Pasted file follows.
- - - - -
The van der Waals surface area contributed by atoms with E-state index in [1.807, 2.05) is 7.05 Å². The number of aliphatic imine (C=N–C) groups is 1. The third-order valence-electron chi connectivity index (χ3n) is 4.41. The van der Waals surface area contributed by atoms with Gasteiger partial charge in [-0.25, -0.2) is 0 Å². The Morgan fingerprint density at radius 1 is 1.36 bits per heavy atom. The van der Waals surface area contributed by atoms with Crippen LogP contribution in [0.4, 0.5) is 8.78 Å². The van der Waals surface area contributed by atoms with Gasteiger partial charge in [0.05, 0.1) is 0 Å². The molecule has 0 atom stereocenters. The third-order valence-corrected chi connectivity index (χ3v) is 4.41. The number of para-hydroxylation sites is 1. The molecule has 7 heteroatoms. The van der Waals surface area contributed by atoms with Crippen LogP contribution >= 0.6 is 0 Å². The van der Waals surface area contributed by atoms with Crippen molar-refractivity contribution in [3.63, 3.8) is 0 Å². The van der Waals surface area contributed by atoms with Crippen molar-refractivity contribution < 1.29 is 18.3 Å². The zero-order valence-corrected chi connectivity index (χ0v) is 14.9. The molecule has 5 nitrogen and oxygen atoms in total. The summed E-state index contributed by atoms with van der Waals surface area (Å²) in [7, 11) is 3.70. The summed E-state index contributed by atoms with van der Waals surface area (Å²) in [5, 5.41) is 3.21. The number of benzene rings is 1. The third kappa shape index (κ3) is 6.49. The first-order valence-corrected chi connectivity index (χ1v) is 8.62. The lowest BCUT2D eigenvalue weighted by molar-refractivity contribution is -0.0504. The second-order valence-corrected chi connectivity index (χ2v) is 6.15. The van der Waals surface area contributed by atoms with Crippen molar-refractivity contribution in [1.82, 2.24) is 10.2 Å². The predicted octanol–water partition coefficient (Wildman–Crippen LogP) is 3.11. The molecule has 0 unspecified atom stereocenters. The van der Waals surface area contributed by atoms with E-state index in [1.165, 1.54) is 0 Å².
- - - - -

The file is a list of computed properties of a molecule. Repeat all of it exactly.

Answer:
The van der Waals surface area contributed by atoms with E-state index in [1.807, 2.05) is 7.05 Å². The number of aliphatic imine (C=N–C) groups is 1. The third-order valence-electron chi connectivity index (χ3n) is 4.41. The van der Waals surface area contributed by atoms with Gasteiger partial charge in [-0.25, -0.2) is 0 Å². The Morgan fingerprint density at radius 1 is 1.36 bits per heavy atom. The van der Waals surface area contributed by atoms with Crippen LogP contribution in [0.4, 0.5) is 8.78 Å². The van der Waals surface area contributed by atoms with Gasteiger partial charge in [0.05, 0.1) is 0 Å². The molecule has 0 atom stereocenters. The third-order valence-corrected chi connectivity index (χ3v) is 4.41. The number of para-hydroxylation sites is 1. The molecule has 7 heteroatoms. The van der Waals surface area contributed by atoms with Crippen LogP contribution >= 0.6 is 0 Å². The van der Waals surface area contributed by atoms with Crippen molar-refractivity contribution in [3.63, 3.8) is 0 Å². The van der Waals surface area contributed by atoms with Crippen molar-refractivity contribution < 1.29 is 18.3 Å². The zero-order valence-corrected chi connectivity index (χ0v) is 14.9. The molecule has 5 nitrogen and oxygen atoms in total. The summed E-state index contributed by atoms with van der Waals surface area (Å²) in [7, 11) is 3.70. The summed E-state index contributed by atoms with van der Waals surface area (Å²) in [5, 5.41) is 3.21. The number of benzene rings is 1. The third kappa shape index (κ3) is 6.49. The first-order valence-corrected chi connectivity index (χ1v) is 8.62. The lowest BCUT2D eigenvalue weighted by molar-refractivity contribution is -0.0504. The second-order valence-corrected chi connectivity index (χ2v) is 6.15. The van der Waals surface area contributed by atoms with Crippen molar-refractivity contribution in [1.82, 2.24) is 10.2 Å². The predicted octanol–water partition coefficient (Wildman–Crippen LogP) is 3.11. The molecule has 0 unspecified atom stereocenters. The van der Waals surface area contributed by atoms with E-state index in [1.165, 1.54) is 0 Å².